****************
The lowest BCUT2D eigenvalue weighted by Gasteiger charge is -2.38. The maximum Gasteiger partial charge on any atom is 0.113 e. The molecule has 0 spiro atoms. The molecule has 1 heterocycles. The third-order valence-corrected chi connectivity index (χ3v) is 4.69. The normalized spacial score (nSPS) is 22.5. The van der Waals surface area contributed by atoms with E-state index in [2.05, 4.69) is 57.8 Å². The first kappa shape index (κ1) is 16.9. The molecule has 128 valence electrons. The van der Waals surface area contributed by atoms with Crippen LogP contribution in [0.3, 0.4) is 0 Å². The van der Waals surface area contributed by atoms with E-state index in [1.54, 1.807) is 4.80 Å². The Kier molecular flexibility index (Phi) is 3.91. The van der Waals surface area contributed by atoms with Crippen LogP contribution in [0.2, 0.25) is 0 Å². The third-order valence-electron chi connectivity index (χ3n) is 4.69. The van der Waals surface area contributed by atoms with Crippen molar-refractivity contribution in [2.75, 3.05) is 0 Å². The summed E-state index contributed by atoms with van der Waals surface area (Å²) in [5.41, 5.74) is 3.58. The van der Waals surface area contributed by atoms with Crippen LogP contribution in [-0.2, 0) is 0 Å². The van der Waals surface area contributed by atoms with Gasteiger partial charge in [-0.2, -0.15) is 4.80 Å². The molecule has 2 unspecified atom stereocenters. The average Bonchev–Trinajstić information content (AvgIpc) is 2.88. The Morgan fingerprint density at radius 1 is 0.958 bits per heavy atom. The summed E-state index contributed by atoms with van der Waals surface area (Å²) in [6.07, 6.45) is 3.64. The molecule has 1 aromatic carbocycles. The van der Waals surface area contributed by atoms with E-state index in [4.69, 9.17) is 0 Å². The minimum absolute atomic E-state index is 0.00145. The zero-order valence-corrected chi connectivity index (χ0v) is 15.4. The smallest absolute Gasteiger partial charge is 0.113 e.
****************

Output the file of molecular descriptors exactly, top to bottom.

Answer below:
The lowest BCUT2D eigenvalue weighted by Gasteiger charge is -2.38. The maximum Gasteiger partial charge on any atom is 0.113 e. The molecule has 0 spiro atoms. The molecule has 1 heterocycles. The third-order valence-corrected chi connectivity index (χ3v) is 4.69. The normalized spacial score (nSPS) is 22.5. The van der Waals surface area contributed by atoms with E-state index in [2.05, 4.69) is 57.8 Å². The first kappa shape index (κ1) is 16.9. The molecule has 128 valence electrons. The van der Waals surface area contributed by atoms with Crippen LogP contribution in [0.3, 0.4) is 0 Å². The van der Waals surface area contributed by atoms with E-state index in [1.54, 1.807) is 4.80 Å². The Kier molecular flexibility index (Phi) is 3.91. The van der Waals surface area contributed by atoms with Crippen LogP contribution in [0.2, 0.25) is 0 Å². The third-order valence-electron chi connectivity index (χ3n) is 4.69. The van der Waals surface area contributed by atoms with Crippen molar-refractivity contribution in [2.75, 3.05) is 0 Å². The summed E-state index contributed by atoms with van der Waals surface area (Å²) in [5.41, 5.74) is 3.58. The van der Waals surface area contributed by atoms with Crippen LogP contribution in [-0.2, 0) is 0 Å². The van der Waals surface area contributed by atoms with Gasteiger partial charge in [-0.2, -0.15) is 4.80 Å². The molecule has 2 unspecified atom stereocenters. The average Bonchev–Trinajstić information content (AvgIpc) is 2.88. The Morgan fingerprint density at radius 1 is 0.958 bits per heavy atom. The summed E-state index contributed by atoms with van der Waals surface area (Å²) in [6.07, 6.45) is 3.64. The molecule has 1 aromatic carbocycles. The van der Waals surface area contributed by atoms with E-state index in [4.69, 9.17) is 0 Å². The minimum absolute atomic E-state index is 0.00145. The zero-order valence-corrected chi connectivity index (χ0v) is 15.4. The smallest absolute Gasteiger partial charge is 0.113 e.